Held – Courts retain the responsibility to interpret legislations, agreements or documents and not witnesses.  

 

Held – Reading the provisions of the VAT Act together and not in isolation reveal that the sale of a farm can be interpreted as a taxable activity.

 

Held – The intention of the parties to an agreement is vital to determine the meaning afforded to a clause of an agreement.  

 

Held – An exception is upheld only if upon any reasonable reading of such pleading, no cause of action is disclosed and in this matter particulars of claim are capable of disclosing a cause of action for damages based on clause 9.5 of the agreement (indemnification).    

 

Held – The first defendant is capable of appreciating the nature of the case he is facing and can meet such allegations. The exception is dismissed with costs subject to rule 32(11).       


ORDER


 

  1. The first defendant’s exception brought against the plaintiffs’ particulars of claim is dismissed.
  2. The first defendant is to pay the plaintiffs’ costs of opposing the exception, subject to rule 32(11).
  3. The matter is postponed to 18 May 2021 at 14:00 for a case planning conference.
  4. The parties must file a joint case plan on or before 06 May 2021.

 


JUDGMENT


SIBEYA J:

 

Introduction

 

[1]        This is an exception that revolves around an indemnification clause against liability for payment of value added tax (VAT) in accordance with the Value Added Tax Act 10 of 2000. This matter is clouded by the meaning of liability to pay VAT by one party in order for the indemnification by the other to be triggered and whether same is pleaded in the particulars of claim. (My underlining emphasis added). 

 

 

 

The parties

 

[2]        The plaintiffs are Mr. Hendrik Jacobus Van Wyk, an adult Namibia male and Mrs. Sarita Van Wyk, an adult Namibian female, both of whom are pensioners and are married to each other in community of property, residing at No. 49 Rugby Street, Gobabis. 

 

[3]        The first defendant is Mr. Jason Nandago, an adult Namibian male businessman residing at No. 24 Daan Bekker Street, Olymplia, Windhoek. The second to the fifth defendants are not parties to the exception proceedings.

 

Background

 

[4]        In October 2020, the plaintiffs instituted action against the defendants for damages suffered in the amount of N$3 013 217.76, representing the claim of the Receiver of Revenue (“the Receiver”) for VAT, together with interest calculated thereon but where penalties were deducted. Plaintiffs claim that they were compelled to pay the said aforesaid amount.

 

[5]        In 2012 the plaintiffs and the first defendant entered into a written agreement of sale of immovable property where the plaintiffs sold their farm to the first defendant for an amount of N$10 964 953.13. The agreement contains an indemnification clause which provides that:

 

            ‘9.5      Any amount offered in terms hereof shall be exclusive of V.A.T. and if any V.A.T. is or becomes payable (if the transaction is not regarded as zero rated supply) as a result of this sale the Purchaser shall be liable for payment of such VAT and hereby indemnifies the Seller accordingly...

 

[6]        Plaintiffs claim that they were compelled to pay when the Receiver demanded payment for VAT. This, plaintiffs claim, was attributed to the first defendant acting in breach of the agreement by refusing to put into operation the indemnity clause.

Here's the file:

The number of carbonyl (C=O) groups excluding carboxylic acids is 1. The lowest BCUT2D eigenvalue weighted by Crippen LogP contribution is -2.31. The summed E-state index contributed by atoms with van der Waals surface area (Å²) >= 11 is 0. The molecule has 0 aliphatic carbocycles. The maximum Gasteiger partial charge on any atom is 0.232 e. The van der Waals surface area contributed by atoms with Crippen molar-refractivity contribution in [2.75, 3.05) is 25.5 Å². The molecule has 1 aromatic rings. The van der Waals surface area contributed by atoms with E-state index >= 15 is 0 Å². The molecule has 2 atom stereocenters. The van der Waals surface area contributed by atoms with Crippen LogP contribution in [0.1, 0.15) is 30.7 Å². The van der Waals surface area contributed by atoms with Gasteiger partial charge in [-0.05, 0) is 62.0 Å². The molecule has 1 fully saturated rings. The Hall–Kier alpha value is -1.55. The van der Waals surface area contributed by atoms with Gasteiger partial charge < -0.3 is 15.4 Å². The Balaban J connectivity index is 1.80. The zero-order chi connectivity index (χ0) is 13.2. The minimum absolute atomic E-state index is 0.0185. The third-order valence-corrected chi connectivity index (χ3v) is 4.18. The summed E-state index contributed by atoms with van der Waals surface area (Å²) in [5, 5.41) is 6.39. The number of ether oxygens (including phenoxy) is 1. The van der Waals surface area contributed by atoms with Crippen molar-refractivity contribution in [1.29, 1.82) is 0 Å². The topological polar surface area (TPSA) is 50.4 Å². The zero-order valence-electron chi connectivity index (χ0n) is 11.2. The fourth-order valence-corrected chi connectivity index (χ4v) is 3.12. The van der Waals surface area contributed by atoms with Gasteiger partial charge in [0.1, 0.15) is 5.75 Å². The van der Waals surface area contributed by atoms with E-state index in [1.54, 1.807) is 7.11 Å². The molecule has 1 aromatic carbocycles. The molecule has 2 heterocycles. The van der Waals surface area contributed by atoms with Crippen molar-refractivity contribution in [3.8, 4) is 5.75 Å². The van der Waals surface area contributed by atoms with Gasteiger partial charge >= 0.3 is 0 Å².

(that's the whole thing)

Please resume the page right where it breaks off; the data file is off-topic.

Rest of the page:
[7]        The first defendant (excipient) raised an exception to the plaintiffs’ particulars of claim. He contends that the particulars of claim lack averments necessary to sustain a cause of action. It should be cleared from the onset that it is not first defendant’s case that the particulars of claim are vague and embarrassing. To the contrary, his exception is solely on the basis of no cause of action being made out.

 

[8]        The ground on which the exception is based is that clause 9.5 of the agreement is to the effect that the first defendant shall be liable for payment of VAT if VAT becomes payable and only then shall the first defendant indemnify the plaintiffs accordingly. First defendant argues further that clause 9.5 can only be put into effect when the plaintiffs are de facto and de jure liable to pay the Receiver. Furthermore, in order to sustain the claim, the plaintiffs had to allege that they were, in fact and in law liable, to the Receiver for VAT payment in connection with the sale of the farm. This is a liability enforceable by law and not by demand, so it is argued.

 

[9]        First defendant laid bare his exception by stating that plaintiffs will have no claim against him if they paid the Receiver without an obligation to do so. He states further at the backdrop of the VAT Act, that the VAT charged by the Receiver was not due or not applicable to the agreement in question. He further argues that the sale of the farm cannot be considered as a taxable activity, as it is not carried on continuously or regularly.

 

[10]      Based on the above-mentioned grounds, first defendant claims that the exception should be upheld with costs and further that the plaintiffs be afforded leave to amend their particulars of claim.

 

[11]      The plaintiffs elected not to amend the particulars of claim in order to cater for the complaint of the first defendant and opposed the exception.

 

 

 

 

The law

 

[12]      The first defendant raised an exception empowered by rule 57(1) which provides that:

            ‘Where a pleading is vague and embarrassing or lacks averments which are necessary to sustain an action or a defence, the opposing party may deliver an exception thereto within the period allowed for the purpose in the case plan order or in the absence of provision for such period, within such time as directed by the managing judge or the court for such purpose on directions in terms of rule 32(4) being sought by the party wishing to except.’